Cybersafety: Teach It Before It’s Too Late

June 18, 2018 –¬†AWE Learning Staff

The internet is a wonderful resource, and plays a growing role in our everyday routines, for both adults and children. When you recently needed information on a topic, how did you conduct your exploration? Like adults, students often access the internet to conduct research, complete homework assignments, engage in social media, and more. While the internet provides an infinite amount of information, browsing the internet simultaneously comes with risks, such as accessing inappropriate content, cyberbullying, and online predators. It is important that all users, specifically early learners, are aware of cybersafety, so they can take advantage of what the internet offers in a safe manner.

Children and teens spend a lot of time interacting on social media, including but not limited to, Facebook, Instagram, and Twitter. It is important for parents and teachers to instruct children to socialize online safely. Be proactive, rather than reactive. Teach early learners how to act, rather than requiring them to learn from their own mistakes. Remind children of the following:

  • Online actions have consequences.
  • Limit what they share (for example, address, phone numbers, social security numbers, etc. should remain as private information and not shared publicly).
  • Encourage online manners.

Communication is key. Have a conversation with young learners discussing what types of websites they can visit. Growing up with technology around them, children are becoming more tech savvy than adults. In order to guide young learners safely on the internet, adults must learn about the trending social media platforms. While you might not be interested in interacting on social media platforms for your own purposes, create an account so you can follow what your young learners are posting. Monitor what comments and pictures are posted, who they’re ‘friends’ with, and who they’re talking to. Be cautious of mobile phone settings; is their location being shared when they post a picture? If so, be sure to disable this setting. Keep an open dialogue with your young learners; studies show that going behind their back will only cause resentment and leave them feeling more exposed.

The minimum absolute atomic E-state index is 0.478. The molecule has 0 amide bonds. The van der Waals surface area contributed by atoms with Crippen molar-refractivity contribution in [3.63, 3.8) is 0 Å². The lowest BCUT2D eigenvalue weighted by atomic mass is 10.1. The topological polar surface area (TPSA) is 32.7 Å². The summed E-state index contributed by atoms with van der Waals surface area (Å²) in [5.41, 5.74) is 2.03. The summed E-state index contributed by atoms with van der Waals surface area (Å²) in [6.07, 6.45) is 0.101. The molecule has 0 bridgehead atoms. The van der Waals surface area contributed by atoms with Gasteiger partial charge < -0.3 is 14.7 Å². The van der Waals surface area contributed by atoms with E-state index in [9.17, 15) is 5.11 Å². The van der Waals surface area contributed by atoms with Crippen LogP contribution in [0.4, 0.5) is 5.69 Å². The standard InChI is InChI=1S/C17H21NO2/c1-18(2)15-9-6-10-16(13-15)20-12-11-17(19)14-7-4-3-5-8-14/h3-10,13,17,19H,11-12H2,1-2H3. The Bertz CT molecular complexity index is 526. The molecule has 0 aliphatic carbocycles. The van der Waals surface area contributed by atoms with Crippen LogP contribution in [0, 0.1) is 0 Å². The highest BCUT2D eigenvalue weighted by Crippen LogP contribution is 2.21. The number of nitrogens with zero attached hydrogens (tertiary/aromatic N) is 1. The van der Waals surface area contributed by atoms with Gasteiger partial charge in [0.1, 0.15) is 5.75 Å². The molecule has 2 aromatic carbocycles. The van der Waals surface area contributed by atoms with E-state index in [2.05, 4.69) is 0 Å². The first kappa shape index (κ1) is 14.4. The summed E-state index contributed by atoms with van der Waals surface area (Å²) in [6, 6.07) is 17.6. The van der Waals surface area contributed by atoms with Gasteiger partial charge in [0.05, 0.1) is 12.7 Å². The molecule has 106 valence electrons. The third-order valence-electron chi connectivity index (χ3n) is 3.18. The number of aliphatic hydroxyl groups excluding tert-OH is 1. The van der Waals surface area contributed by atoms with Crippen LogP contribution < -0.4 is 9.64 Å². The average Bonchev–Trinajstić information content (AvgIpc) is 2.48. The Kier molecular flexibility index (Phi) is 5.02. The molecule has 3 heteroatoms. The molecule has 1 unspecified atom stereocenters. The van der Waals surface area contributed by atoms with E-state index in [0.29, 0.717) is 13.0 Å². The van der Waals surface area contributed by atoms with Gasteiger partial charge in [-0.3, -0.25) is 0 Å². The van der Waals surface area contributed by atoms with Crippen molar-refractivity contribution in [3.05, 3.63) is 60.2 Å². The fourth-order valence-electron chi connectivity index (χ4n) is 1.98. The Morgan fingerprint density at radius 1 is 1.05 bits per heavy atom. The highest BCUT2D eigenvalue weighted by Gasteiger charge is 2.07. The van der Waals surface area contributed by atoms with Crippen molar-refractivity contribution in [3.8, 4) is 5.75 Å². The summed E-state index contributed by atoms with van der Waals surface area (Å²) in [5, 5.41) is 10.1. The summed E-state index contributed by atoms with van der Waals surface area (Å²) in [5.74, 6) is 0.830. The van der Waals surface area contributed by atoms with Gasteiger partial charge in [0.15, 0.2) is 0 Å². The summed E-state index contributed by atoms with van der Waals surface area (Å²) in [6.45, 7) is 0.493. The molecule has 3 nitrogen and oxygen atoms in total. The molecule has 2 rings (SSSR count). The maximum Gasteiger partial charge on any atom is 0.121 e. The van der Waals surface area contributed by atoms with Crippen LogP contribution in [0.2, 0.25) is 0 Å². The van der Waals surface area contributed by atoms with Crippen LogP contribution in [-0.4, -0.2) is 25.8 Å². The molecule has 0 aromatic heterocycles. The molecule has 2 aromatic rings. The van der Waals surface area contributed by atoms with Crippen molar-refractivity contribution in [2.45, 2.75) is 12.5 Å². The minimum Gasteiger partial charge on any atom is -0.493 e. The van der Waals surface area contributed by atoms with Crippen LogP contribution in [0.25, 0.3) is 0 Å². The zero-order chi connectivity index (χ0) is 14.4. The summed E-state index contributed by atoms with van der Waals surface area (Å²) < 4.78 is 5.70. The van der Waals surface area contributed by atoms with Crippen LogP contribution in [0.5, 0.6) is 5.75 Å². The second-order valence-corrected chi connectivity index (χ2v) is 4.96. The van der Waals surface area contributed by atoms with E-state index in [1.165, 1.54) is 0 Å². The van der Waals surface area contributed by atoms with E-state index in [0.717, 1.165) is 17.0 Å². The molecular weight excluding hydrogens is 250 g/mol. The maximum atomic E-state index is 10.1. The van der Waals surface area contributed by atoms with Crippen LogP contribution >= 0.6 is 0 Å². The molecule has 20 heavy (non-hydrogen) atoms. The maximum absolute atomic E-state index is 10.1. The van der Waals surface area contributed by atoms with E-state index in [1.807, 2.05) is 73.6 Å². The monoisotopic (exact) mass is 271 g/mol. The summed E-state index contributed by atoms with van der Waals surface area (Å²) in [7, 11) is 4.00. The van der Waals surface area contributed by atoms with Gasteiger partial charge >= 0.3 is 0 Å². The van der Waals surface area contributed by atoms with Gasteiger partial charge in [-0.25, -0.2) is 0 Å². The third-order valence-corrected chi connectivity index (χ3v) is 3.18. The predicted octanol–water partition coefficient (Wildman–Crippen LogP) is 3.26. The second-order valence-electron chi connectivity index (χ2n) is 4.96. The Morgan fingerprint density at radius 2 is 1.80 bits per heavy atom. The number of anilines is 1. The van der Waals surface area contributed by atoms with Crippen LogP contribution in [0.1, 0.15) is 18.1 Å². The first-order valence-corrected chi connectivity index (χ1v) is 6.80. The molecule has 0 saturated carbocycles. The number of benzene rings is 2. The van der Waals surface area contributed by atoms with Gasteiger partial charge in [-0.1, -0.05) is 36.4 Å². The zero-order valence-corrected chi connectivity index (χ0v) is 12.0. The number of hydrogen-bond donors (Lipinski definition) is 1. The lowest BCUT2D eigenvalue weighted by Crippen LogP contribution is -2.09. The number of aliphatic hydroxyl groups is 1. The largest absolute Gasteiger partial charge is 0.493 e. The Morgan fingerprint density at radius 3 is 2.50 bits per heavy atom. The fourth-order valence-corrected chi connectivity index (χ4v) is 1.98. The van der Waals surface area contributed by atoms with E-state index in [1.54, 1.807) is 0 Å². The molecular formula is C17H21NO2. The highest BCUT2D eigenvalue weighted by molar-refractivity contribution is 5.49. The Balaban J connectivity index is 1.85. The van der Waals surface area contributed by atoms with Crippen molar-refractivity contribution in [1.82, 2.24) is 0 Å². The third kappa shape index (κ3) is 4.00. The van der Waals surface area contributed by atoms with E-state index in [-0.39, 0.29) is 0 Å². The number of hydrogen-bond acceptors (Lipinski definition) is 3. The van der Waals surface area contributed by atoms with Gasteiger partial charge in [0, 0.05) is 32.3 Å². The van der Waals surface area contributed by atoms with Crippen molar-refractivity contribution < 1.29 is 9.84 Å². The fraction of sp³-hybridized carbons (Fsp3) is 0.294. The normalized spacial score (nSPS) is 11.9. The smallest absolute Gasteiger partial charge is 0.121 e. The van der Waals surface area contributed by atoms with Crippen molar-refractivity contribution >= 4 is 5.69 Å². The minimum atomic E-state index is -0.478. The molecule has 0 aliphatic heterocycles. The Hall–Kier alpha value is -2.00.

In addition to engaging on social media platforms, children use the internet for a variety of tasks, such as to do research or play games. With the infinite amount of information available to us, it is important to teach children how to safely browse the internet. For early learners, require that they ask permission of an adult prior to opening a new website. If children have an e-mail account, instruct them the importance of and how to screen e-mails. Remind them to never open e-mails from unknown sources.

The internet is a remarkable resource with a plethora of information and activities; it is only becoming more and more pertinent to our everyday routines and lifestyles. Therefore, it is of growing importance that we supervise our early learner’s use of the internet, and teach them the best practices before it is too late.

 

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